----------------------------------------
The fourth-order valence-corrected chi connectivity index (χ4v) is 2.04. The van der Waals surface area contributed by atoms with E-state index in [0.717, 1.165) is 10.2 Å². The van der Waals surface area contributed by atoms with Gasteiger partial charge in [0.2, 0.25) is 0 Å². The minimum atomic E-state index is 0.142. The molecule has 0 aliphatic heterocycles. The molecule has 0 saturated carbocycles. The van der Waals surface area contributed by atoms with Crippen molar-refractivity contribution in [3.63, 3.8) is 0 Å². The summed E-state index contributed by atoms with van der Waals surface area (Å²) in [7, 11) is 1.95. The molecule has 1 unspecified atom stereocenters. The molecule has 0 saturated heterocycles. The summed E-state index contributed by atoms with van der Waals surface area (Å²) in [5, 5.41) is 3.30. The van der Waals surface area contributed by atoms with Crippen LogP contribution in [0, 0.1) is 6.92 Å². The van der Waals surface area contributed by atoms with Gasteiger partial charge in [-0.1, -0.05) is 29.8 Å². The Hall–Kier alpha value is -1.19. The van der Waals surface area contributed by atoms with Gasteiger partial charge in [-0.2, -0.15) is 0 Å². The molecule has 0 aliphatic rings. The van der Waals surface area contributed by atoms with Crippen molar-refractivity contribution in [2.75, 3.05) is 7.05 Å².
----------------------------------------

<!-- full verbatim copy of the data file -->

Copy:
The fourth-order valence-corrected chi connectivity index (χ4v) is 2.04. The van der Waals surface area contributed by atoms with E-state index in [0.717, 1.165) is 10.2 Å². The van der Waals surface area contributed by atoms with Gasteiger partial charge in [0.2, 0.25) is 0 Å². The minimum atomic E-state index is 0.142. The molecule has 0 aliphatic heterocycles. The molecule has 0 saturated carbocycles. The van der Waals surface area contributed by atoms with Crippen molar-refractivity contribution in [3.63, 3.8) is 0 Å². The summed E-state index contributed by atoms with van der Waals surface area (Å²) in [7, 11) is 1.95. The molecule has 1 unspecified atom stereocenters. The molecule has 0 saturated heterocycles. The summed E-state index contributed by atoms with van der Waals surface area (Å²) in [5, 5.41) is 3.30. The van der Waals surface area contributed by atoms with Crippen LogP contribution in [0, 0.1) is 6.92 Å². The van der Waals surface area contributed by atoms with Gasteiger partial charge in [-0.1, -0.05) is 29.8 Å². The Hall–Kier alpha value is -1.19. The van der Waals surface area contributed by atoms with Gasteiger partial charge in [-0.2, -0.15) is 0 Å². The molecule has 0 aliphatic rings. The van der Waals surface area contributed by atoms with Crippen molar-refractivity contribution in [2.75, 3.05) is 7.05 Å².